How to Grow Banana Plants Without Going Bananas

Date Posted: 18 September 2018

How to Grow Banana Plants Without Going Bananas

I’m going bananas.
I am not quite sure what first got me into growing banana plants. Maybe my frequent visits to Guangdong Province, a sub-tropical region of southern China got me thinking about such things as mandarins, lychees and bananas, (see my earlier blogs “The value of repotting things!” and “Herbaceous Border Part II”.) all of which grow in vast profusion throughout the region. After a 70 minute hydrofoil voyage from Hong Kong to Zuhai a 3 hour car drive awaits. As I am being driven I spend a good part of the journey watching the fish farms, the factories, endless paddy fields and huge fruit orchards which border the motorway on both sides.
Whether the view, the advent of a new greenhouse or the launch of Japeto garden tools were my inspiration my interest in gardening was renewed I decided that I wanted to grow banana plants.
The decision to start a new herbaceous border allowed me to think that I could plant a banana right in the middle to provide the height that I wanted. Now that the plant has grown I derive great pleasure and calmness from watching the huge leaves swaying and dipping in the breeze.


But getting to this point took some doing and here’s why. Fully gown plants are expensive and I have found do not always achieve the required result. Seeds are a much cheaper option and these are readily available on the Internet. Being enthusiastic I ordered about 6 different varieties. However, getting them to germinate is another matter altogether and this does involve a heating mat and careful attention over quite a long period. Next year however I shall be able to grow new plants from the rhizomes which form in the ground and can be detached from the main plant and potted up. The seeds I have managed to grow are:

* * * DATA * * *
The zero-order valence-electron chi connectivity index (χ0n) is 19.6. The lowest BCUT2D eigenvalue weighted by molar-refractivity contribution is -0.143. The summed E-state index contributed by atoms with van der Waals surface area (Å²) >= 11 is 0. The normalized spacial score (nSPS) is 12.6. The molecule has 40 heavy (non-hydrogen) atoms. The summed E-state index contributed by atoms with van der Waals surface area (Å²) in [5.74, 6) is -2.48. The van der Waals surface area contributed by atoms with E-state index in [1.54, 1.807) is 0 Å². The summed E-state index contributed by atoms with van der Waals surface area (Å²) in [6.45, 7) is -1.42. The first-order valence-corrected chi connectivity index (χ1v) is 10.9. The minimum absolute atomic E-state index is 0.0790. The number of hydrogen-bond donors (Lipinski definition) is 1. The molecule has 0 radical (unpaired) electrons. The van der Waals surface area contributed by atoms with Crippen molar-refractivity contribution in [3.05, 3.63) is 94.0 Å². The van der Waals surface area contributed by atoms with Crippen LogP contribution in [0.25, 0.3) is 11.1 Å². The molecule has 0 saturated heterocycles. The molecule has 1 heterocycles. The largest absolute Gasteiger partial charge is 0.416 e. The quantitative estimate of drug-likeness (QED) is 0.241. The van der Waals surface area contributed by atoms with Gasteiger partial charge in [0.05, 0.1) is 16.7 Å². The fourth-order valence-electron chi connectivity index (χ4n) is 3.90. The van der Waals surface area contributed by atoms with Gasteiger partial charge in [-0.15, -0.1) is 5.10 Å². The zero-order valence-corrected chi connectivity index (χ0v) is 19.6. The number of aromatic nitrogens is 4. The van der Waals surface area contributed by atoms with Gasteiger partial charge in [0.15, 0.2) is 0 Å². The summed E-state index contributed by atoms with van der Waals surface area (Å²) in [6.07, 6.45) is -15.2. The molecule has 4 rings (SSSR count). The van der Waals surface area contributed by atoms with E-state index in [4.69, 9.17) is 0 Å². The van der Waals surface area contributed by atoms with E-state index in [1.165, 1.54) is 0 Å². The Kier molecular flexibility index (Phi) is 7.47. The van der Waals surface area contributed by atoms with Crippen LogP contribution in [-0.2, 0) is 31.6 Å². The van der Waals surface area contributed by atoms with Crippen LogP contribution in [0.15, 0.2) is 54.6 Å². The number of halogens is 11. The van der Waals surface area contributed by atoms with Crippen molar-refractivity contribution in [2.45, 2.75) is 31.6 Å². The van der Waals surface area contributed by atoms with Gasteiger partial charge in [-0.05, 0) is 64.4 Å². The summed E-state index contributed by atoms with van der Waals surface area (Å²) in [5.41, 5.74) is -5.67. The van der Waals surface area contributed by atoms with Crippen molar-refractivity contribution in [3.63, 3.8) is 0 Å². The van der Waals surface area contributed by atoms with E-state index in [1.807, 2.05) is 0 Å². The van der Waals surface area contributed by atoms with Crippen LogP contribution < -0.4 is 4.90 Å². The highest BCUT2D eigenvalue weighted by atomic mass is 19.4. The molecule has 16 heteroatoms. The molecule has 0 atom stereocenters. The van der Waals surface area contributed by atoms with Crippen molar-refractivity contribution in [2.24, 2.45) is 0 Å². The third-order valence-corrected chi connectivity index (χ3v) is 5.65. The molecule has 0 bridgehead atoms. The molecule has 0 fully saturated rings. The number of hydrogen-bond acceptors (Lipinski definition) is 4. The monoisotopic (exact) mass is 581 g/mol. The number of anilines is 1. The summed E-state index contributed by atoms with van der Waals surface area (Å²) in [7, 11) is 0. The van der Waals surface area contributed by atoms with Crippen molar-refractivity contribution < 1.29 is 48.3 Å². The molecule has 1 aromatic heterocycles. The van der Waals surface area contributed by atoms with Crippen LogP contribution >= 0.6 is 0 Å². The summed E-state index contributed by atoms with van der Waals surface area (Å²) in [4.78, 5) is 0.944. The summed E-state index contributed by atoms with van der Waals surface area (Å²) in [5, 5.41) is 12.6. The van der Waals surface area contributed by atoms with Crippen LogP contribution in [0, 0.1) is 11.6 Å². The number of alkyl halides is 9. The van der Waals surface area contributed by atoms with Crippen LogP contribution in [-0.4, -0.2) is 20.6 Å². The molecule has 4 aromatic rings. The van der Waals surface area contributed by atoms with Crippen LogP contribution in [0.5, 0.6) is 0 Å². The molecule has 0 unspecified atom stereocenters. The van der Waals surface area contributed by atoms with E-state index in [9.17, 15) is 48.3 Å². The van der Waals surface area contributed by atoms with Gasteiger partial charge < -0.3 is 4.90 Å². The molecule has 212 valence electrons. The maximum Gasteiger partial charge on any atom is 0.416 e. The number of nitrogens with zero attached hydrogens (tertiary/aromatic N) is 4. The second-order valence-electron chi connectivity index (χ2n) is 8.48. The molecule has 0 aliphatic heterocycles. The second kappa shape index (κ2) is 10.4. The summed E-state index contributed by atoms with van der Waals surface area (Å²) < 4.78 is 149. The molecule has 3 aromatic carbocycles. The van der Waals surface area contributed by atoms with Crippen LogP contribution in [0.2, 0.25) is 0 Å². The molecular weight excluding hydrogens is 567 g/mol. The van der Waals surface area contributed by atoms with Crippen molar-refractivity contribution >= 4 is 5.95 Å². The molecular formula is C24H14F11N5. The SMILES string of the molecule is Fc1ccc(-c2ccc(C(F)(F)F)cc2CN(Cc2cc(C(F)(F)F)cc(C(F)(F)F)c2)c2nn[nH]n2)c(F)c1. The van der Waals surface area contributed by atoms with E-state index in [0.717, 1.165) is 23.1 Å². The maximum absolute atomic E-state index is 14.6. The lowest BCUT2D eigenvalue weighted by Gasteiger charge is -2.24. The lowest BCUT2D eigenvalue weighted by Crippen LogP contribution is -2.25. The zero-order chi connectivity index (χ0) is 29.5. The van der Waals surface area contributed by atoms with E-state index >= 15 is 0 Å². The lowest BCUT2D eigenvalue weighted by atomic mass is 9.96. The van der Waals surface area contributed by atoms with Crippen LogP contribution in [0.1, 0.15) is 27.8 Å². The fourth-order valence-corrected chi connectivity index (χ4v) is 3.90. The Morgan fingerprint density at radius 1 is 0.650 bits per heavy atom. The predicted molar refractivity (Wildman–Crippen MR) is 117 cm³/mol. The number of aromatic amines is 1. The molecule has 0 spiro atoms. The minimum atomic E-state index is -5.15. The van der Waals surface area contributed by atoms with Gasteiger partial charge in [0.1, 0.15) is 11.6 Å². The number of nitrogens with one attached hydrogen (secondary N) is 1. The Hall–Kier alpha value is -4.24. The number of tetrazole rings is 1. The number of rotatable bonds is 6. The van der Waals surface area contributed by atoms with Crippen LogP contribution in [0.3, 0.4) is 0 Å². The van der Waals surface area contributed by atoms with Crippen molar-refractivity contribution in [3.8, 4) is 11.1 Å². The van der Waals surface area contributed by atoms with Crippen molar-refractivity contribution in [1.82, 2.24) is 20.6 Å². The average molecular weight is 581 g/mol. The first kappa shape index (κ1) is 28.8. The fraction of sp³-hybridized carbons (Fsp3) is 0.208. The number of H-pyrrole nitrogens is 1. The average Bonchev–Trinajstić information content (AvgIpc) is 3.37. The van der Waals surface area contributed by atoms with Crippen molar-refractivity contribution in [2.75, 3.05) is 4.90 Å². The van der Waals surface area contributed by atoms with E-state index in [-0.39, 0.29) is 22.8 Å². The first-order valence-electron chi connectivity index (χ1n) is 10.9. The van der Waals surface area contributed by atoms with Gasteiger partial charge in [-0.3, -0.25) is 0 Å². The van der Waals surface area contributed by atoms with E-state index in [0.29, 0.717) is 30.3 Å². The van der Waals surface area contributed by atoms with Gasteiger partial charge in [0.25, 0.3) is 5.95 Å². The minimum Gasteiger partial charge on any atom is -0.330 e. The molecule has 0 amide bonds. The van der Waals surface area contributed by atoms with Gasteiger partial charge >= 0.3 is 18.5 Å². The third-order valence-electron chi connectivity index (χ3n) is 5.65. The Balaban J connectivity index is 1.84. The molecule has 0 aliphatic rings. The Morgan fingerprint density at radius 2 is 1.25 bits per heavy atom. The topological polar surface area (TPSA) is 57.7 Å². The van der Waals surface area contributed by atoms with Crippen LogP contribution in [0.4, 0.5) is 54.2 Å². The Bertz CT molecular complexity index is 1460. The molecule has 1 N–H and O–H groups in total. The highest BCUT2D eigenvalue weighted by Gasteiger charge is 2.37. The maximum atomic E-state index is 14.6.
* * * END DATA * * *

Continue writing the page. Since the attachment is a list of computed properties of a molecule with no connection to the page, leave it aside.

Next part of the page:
Musa Ornata (Ornamental banana)

 Ensete ventricosum (Abyssinian banana)

 Plants which I bought on the web are:

Musa Acuminata (Dwarf Cavendish)

Musa Lasiocarpa (Chinese yellow banana) Musa Basjoo (Japanese or hardy banana)

Of the above I think that I like the Abyssinian banana best. It has heavily ribbed dark green leaves which seem not to fade as fast as other types.

This is my first year of growing banana plants and so I am learning all the time. However daily watering, particularly as the plants begin to gain height, is essential, as is weekly feeding with a liquid fertilizer. It is also worthwhile removing the leaves that die off at the base of the plant with secateurs or snips.

All in all it has been an enjoyable exercise and one which has intrigued my family and friends. I hope to learn more about these fascinating herbaceous plants through the winter and shall certainly be hoping to grow more of them from seed.

PS Everybody asks when I shall get some bananas. My answer is that I am growing banana plants as herbaceous plants and have no expectation of getting any fruit.